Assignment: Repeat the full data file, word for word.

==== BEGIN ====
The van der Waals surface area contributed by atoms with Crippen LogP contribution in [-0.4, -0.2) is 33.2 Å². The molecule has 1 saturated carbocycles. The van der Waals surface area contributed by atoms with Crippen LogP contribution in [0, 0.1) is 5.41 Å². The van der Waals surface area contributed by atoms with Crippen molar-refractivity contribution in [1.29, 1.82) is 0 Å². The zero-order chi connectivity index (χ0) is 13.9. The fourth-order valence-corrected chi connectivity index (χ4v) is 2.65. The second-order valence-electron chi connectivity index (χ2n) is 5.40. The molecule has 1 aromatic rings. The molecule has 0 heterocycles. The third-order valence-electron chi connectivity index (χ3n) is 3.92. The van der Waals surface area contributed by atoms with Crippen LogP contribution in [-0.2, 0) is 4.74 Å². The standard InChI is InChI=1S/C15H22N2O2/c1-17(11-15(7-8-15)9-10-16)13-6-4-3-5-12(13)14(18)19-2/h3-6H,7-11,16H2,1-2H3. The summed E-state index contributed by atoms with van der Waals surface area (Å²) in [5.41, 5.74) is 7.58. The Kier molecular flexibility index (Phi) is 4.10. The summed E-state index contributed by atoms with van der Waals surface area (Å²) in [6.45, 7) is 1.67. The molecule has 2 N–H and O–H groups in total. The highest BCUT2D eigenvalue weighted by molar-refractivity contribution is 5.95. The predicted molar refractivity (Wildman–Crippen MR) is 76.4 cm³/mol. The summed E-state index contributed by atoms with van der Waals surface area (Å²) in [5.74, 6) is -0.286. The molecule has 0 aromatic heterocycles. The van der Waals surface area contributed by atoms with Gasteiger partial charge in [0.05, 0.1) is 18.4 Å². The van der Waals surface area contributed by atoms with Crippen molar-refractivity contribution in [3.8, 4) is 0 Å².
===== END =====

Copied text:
The van der Waals surface area contributed by atoms with Crippen LogP contribution in [-0.4, -0.2) is 33.2 Å². The molecule has 1 saturated carbocycles. The van der Waals surface area contributed by atoms with Crippen LogP contribution in [0, 0.1) is 5.41 Å². The van der Waals surface area contributed by atoms with Crippen molar-refractivity contribution in [1.29, 1.82) is 0 Å². The zero-order chi connectivity index (χ0) is 13.9. The fourth-order valence-corrected chi connectivity index (χ4v) is 2.65. The second-order valence-electron chi connectivity index (χ2n) is 5.40. The molecule has 1 aromatic rings. The molecule has 0 heterocycles. The third-order valence-electron chi connectivity index (χ3n) is 3.92. The van der Waals surface area contributed by atoms with Crippen LogP contribution in [-0.2, 0) is 4.74 Å². The standard InChI is InChI=1S/C15H22N2O2/c1-17(11-15(7-8-15)9-10-16)13-6-4-3-5-12(13)14(18)19-2/h3-6H,7-11,16H2,1-2H3. The summed E-state index contributed by atoms with van der Waals surface area (Å²) in [5.41, 5.74) is 7.58. The Kier molecular flexibility index (Phi) is 4.10. The summed E-state index contributed by atoms with van der Waals surface area (Å²) in [6.45, 7) is 1.67. The molecule has 2 N–H and O–H groups in total. The highest BCUT2D eigenvalue weighted by molar-refractivity contribution is 5.95. The predicted molar refractivity (Wildman–Crippen MR) is 76.4 cm³/mol. The summed E-state index contributed by atoms with van der Waals surface area (Å²) in [5.74, 6) is -0.286. The molecule has 0 aromatic heterocycles. The van der Waals surface area contributed by atoms with Gasteiger partial charge in [0.05, 0.1) is 18.4 Å². The van der Waals surface area contributed by atoms with Crippen molar-refractivity contribution in [3.8, 4) is 0 Å².